City Council President Darrell L. Clarke plans to ask Thursday for a review of the city’s process for selling vacant tax-delinquent land, following the sale of dozens of properties that were supposed to go to the Land Bank.
Clarke will introduce a resolution calling for a hearing on the matter on the first day back for Council this year.
“We’ve got to get on the same page, and tomorrow we’ll be calling for hearings to talk about our approach and whether or not we’re going to work on this together or whether there will be some sort of adversarial relationship,” Clarke said Wednesday.
In a sharply worded column in Monday’s Inquirer, Clarke accused the Revenue Department of selling properties without consulting the Land Bank, a quasi-government entity created more than two years ago with the goal of being a one-stop shop for purchasing vacant properties.
“My office requested that 260 vacant tax-delinquent properties in the Fifth District be held for review by the Land Bank. Instead, the Revenue Department sent 113 parcels directly to auction, bypassing Land Bank review for strategic or community-oriented reuse,” Clarke wrote. “In some cases, the Land Bank had already reviewed and identified parcels for affordable housing, workforce housing, or green space.”
One of the key abilities of the Land Bank is to bundle properties for redevelopment or green space, such as a community garden. For example, the Land Bank could acquire a few privately owned tax-delinquent parcels that are adjacent to publicly owned lots and package them for a larger project.
In the column, Clarke said he would introduce a resolution calling for a moratorium on lien and sheriff's sales of vacant tax-delinquent land and a review of Revenue Department and Office of Property Assessment procedures. But on Wednesday, Clarke said he would start with the resolution for hearings.
Last week, the Land Bank Board approved its 2017 Strategic Plan, which includes plans to acquire 325 privately owned tax-delinquent properties and 1,392 publicly owned vacant properties in fiscal 2018. The plan, which is up for Council review Thursday, suggests that the Land Bank sell 325 properties in 2018.
The process would speed up slightly in years to come. At the current pace, it would take the Land Bank 55 years to sell the 20,000 vacant and tax-delinquent properties currently scattered throughout the city.
As the Land Bank prepared its strategic plan, it compiled a wish list of properties to acquire in the coming year. The first round of 299 properties was sent to the Revenue Department on Dec. 15 for review.
“We submitted the ones that we saw an opportunity for the Land Bank to acquire,” Tania Nikolic, interim executive director of the Land Bank, said. Revenue was to check the properties for outstanding liens, private and public, and make recommendations to the Land Bank on which properties could move forward, she said.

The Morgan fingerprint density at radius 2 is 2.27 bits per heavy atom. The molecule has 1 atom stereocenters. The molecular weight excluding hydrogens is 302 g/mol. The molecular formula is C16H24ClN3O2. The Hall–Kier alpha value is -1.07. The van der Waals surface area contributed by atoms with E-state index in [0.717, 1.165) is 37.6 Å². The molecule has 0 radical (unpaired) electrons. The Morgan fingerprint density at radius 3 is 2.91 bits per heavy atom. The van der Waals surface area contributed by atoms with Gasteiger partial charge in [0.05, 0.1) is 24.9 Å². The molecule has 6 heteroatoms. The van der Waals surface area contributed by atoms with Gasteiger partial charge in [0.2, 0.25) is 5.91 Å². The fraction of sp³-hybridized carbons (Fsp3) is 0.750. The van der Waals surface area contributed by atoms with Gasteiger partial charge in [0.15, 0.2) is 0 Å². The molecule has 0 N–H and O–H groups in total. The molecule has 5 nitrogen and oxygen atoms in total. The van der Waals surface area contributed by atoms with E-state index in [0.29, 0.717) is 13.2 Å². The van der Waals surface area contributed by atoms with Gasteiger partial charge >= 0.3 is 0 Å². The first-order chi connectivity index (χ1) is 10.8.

Clarke spokeswoman Jane Roh said in December that the Revenue Department sent 21 properties in Clarke’s district that had been targeted for Land Bank acquisition to sheriff’s sale.
Paul Chrystie, spokesman for the Land Bank, said the sale of those properties was a result of miscommunication between the Revenue Department and the Land Bank.
"These miscommunications are rare, and we regret the error," Chrystie said in an email. "But please keep in mind that the sale of those 21 properties brought in more than $356,000, resulting in needed revenues for the city and School District."
Councilwoman Maria Quiñones-Sánchez, who was the lead sponsor in the legislation that created the Land Bank, said she agrees with Clarke’s opinion that the Revenue Department is hampering the process.
“If everything stays the same, you have the Revenue Department – because it is being pressed to collect money – dictating community development and strategies in the neighborhood, which I don’t think they should be doing. And that’s my biggest issue,” Quiñones-Sánchez said.
City spokesman Mike Dunn said the process is collaborative with input from the administration and the Land Bank to determine terms for acquisition.
Quiñones-Sánchez said she would like to see Mayor Kenney establish a protocol on the role Revenue is to play in land acquisition and disposition.
Anne Fadullon, director of planning and development for the city, said she welcomed the opportunity for hearings to review how the city deals with privately owned tax-delinquent properties up for Land Bank acquisition. She said the city has no plans to stop sales in the meantime.
Quiñones-Sánchez has also asked the mayor to exempt properties in her district from any future tax-lien sales.
The Revenue Department is reviewing proposals for various models of lien sales from multiple vendors and a selection is expected next month.